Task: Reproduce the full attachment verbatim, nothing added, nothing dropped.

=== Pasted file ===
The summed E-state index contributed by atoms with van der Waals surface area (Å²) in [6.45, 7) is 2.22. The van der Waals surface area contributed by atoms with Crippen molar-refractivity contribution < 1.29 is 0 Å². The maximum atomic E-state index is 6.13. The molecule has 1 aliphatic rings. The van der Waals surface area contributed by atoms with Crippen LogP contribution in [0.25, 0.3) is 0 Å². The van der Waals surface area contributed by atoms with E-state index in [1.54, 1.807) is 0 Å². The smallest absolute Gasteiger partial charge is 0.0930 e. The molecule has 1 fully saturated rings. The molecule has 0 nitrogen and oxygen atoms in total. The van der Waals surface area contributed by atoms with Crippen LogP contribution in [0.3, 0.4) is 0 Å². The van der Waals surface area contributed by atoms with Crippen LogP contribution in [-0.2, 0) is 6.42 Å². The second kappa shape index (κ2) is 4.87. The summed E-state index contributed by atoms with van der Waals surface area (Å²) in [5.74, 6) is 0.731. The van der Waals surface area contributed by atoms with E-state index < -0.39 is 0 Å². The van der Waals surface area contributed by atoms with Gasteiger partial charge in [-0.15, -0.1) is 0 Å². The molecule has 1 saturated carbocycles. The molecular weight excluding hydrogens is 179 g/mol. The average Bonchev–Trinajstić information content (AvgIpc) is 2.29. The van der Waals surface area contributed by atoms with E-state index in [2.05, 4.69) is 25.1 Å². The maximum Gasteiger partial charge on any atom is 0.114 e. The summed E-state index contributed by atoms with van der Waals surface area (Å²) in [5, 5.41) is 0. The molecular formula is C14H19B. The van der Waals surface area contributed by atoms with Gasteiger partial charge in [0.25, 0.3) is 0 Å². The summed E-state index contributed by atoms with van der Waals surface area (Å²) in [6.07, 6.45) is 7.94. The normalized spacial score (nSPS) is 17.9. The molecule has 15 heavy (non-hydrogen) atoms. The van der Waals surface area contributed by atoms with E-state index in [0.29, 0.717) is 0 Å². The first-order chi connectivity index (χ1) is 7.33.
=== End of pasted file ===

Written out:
The summed E-state index contributed by atoms with van der Waals surface area (Å²) in [6.45, 7) is 2.22. The van der Waals surface area contributed by atoms with Crippen molar-refractivity contribution < 1.29 is 0 Å². The maximum atomic E-state index is 6.13. The molecule has 1 aliphatic rings. The van der Waals surface area contributed by atoms with Crippen LogP contribution in [0.25, 0.3) is 0 Å². The van der Waals surface area contributed by atoms with E-state index in [1.54, 1.807) is 0 Å². The smallest absolute Gasteiger partial charge is 0.0930 e. The molecule has 1 fully saturated rings. The molecule has 0 nitrogen and oxygen atoms in total. The van der Waals surface area contributed by atoms with Crippen LogP contribution in [0.3, 0.4) is 0 Å². The van der Waals surface area contributed by atoms with Crippen LogP contribution in [-0.2, 0) is 6.42 Å². The second kappa shape index (κ2) is 4.87. The summed E-state index contributed by atoms with van der Waals surface area (Å²) in [5.74, 6) is 0.731. The van der Waals surface area contributed by atoms with E-state index < -0.39 is 0 Å². The van der Waals surface area contributed by atoms with Gasteiger partial charge in [-0.15, -0.1) is 0 Å². The molecule has 1 saturated carbocycles. The molecular weight excluding hydrogens is 179 g/mol. The average Bonchev–Trinajstić information content (AvgIpc) is 2.29. The van der Waals surface area contributed by atoms with E-state index in [2.05, 4.69) is 25.1 Å². The maximum Gasteiger partial charge on any atom is 0.114 e. The summed E-state index contributed by atoms with van der Waals surface area (Å²) in [5, 5.41) is 0. The molecular formula is C14H19B. The van der Waals surface area contributed by atoms with Gasteiger partial charge in [0.25, 0.3) is 0 Å². The summed E-state index contributed by atoms with van der Waals surface area (Å²) in [6.07, 6.45) is 7.94. The normalized spacial score (nSPS) is 17.9. The molecule has 15 heavy (non-hydrogen) atoms. The van der Waals surface area contributed by atoms with E-state index in [0.29, 0.717) is 0 Å². The first-order chi connectivity index (χ1) is 7.33.